Happy Persian New Year (Nowruz) and the first day of spring! I’m so excited to share with you some inspiration for Nowruz table decorations! Nowruz in Iran is equivalent to Christmas in US, Canada, Europe, etc.… The streets of Tehran and other cities in Iran get so crowded with people shopping for decorations for their Persian New Year table (Haft-Sin/ Haft-Seen). You can literally smell “spring” in the air, the happy energy and all the excitement that comes with celebrating Nowruz! One of my FAVRORITE memories of Nowruz is the annual decorating of our Haft-sin when I lived in Tehran! Even though I have been living all these years in the US, I have not even missed one year decorating our Haft-sin!
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Even if for some reason I travel during the Nowruz and will not be home, I make sure to set up our Haft-Sin table before leaving our house! Hahaha! I remember last year right before the Nowruz I got severely sick! But I still made sure to set our table in our backyard and had a small celebration with my family!
In this post, I want to talk more about Nowruz table decorations and what items go on the table! I would also like to talk about the seven symbols of the haft-seen and their meanings AND what you are “supposed to eat” on Nowruz!
What Does Nowruz Mean?
Nowruz is the Persian New Year! The word “Nowruz”, (or Nooruz), means “new day”. The spelling and pronunciation may vary by country. Nowruz is NOT a religious holiday. It is a celebration of new beginnings, new/better year and shedding away the past! Nowruz marks the first day of spring and it is usually between March 19-21st. It has been celebrated in Iran for over two thousand years by all the people regardless of language, ethnicity, or religion.
What Goes On a Persian New Year Table?
Nowruz Table Decorations
Here are the most common seven symbols of the Haft-Seen that all start with the letter “S”.
1- Sabzeh: Wheat, lentil or barley sprouts growing in a dish – symbolizing rebirth
2- Sib: Apples- symbolizing health and beauty
3- Serekh: Vinegar- symbolizing age and patience
4- Samanu: A sweet pudding made from wheat germ- symbolizing affluence
5- Sir: Garlic- symbolizing medicine
6- Sekeh: Coins- symbolizing wealth and prosperity
7- Sonbol- The fragrant hyacinth flower symbolizing the arrival of spring.
You can also add or substitute one of the items above with for example:
Somagh: Sumac berries- symbolizing the color of sunrise
Senjed: The dried fruit of the Oleaster tree- symbolizing love
Some other Non- “S” items on the table include:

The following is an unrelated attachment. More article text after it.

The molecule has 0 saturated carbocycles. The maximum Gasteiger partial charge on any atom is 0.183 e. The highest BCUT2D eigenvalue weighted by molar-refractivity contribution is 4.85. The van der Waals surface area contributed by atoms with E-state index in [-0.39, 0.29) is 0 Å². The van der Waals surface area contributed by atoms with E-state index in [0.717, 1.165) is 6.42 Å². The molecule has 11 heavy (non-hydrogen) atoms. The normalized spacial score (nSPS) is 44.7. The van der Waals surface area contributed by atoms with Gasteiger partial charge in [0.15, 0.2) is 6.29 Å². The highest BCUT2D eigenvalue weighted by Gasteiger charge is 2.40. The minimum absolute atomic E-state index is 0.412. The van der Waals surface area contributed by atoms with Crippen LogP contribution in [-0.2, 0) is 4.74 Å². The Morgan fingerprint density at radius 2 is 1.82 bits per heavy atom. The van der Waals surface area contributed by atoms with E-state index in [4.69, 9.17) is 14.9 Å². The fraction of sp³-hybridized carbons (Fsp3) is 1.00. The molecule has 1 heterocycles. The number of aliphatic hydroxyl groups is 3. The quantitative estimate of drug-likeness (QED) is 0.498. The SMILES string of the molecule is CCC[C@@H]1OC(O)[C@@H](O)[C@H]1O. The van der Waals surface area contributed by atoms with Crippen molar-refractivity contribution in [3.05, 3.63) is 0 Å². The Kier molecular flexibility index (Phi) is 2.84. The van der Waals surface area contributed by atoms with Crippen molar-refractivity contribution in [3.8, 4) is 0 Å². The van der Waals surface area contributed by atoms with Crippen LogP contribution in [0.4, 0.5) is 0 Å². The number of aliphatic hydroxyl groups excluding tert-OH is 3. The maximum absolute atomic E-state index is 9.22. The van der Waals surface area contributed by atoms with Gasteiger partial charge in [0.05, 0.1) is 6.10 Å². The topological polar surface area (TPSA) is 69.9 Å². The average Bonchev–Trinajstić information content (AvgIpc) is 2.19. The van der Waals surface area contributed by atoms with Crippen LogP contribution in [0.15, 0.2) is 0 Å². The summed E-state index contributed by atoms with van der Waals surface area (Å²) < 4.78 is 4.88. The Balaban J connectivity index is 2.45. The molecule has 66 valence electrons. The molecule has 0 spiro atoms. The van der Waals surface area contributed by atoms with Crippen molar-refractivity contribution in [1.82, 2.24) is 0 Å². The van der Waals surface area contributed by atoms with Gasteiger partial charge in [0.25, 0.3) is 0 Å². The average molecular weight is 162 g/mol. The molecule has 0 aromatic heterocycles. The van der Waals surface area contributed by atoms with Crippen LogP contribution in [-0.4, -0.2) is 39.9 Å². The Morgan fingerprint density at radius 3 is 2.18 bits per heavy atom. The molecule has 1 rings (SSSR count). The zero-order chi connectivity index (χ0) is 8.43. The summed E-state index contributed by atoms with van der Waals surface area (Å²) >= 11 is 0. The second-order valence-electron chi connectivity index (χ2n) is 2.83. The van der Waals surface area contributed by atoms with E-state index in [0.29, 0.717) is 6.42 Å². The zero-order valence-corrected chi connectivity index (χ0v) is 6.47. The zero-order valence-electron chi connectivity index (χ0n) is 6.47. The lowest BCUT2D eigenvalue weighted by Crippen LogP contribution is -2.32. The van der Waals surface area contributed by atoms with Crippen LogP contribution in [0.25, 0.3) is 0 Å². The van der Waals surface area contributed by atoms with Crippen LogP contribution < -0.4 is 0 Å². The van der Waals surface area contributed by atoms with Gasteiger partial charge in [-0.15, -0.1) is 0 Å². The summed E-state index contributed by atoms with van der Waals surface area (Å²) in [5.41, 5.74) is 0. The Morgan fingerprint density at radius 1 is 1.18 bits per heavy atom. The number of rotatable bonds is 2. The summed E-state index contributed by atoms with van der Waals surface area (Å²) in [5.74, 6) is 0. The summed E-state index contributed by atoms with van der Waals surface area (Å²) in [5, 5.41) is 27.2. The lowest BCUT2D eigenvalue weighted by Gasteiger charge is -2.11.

A mirror: symbolizing self-reflection and introspection
Decorated Eggs: symbolizing one for each member of the family (fertility)
Bowl of Goldfish: symbolizing life, and the sign of Pisces which the sun is leaving
A crystal bowl of water with an orange in it: symbolizing the earth floating in space
Lit Candles: symbolizing enlightenment and happiness
Dried nuts and fruits, pistachios, and raisins, called “Aajeel”
What Do You Eat on Nowruz?
When I lived in Iran, one of the biggest highlights of our Nowruz was going to my grandmother’s house on first day of the New Year for lunch! My favorite aunt in Iran was an incredible chef! She cooked the most delicious foods for the entire family for Nowruz! I remember every single dish on the table just like it was yesterday! LOL! Here are some Persian new year food traditions for Nowruz and that is exactly what we had for the New Year!
- Sabzi polo ba mahi: Herbed rice served with fried fish.
- Kookoo Sabzi: Herbed baked eggs
- Morasa polo: Jeweled rice
- Reshteh Polo: Noodle Rice
- Dolmeh barg: grape leaves stuffed with a mixture of rice and ground lamb
- Sholeh Zard: Saffron rice pudding
- Bakhlava & tea
Ahhhh! Writing this post (especially this time of year), makes me miss my beautiful country so much!!! I hope I will be able to visit Tehran next year for Nowruz and get to take Valentina, Alina and possibly Matt with me! My little girls are half Persian and half American. As much as I enjoy watching them learn about the wonderful holidays in US, I would also love to teach them through experience my beautiful culture, foods and traditions. Matt has always been very interested to learn about my country and I hope one day I will get to travel with him to Iran. He also LOVES Persian foods (LOL), so I am sure he will have a blast! Hahaha!
Happy first day of spring and Nowruz, and I hope you enjoy your Nowruz table decorations and Persian New Year!
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Incredible setup, decor and beautiful photos! I loved the whole explanation behind every item that gets to go on the table! So meaningful and so poetic!
Thank you for your sweet words! I’m glad you liked it! I love spring and truly enjoy setting up the Nowruz table 🙂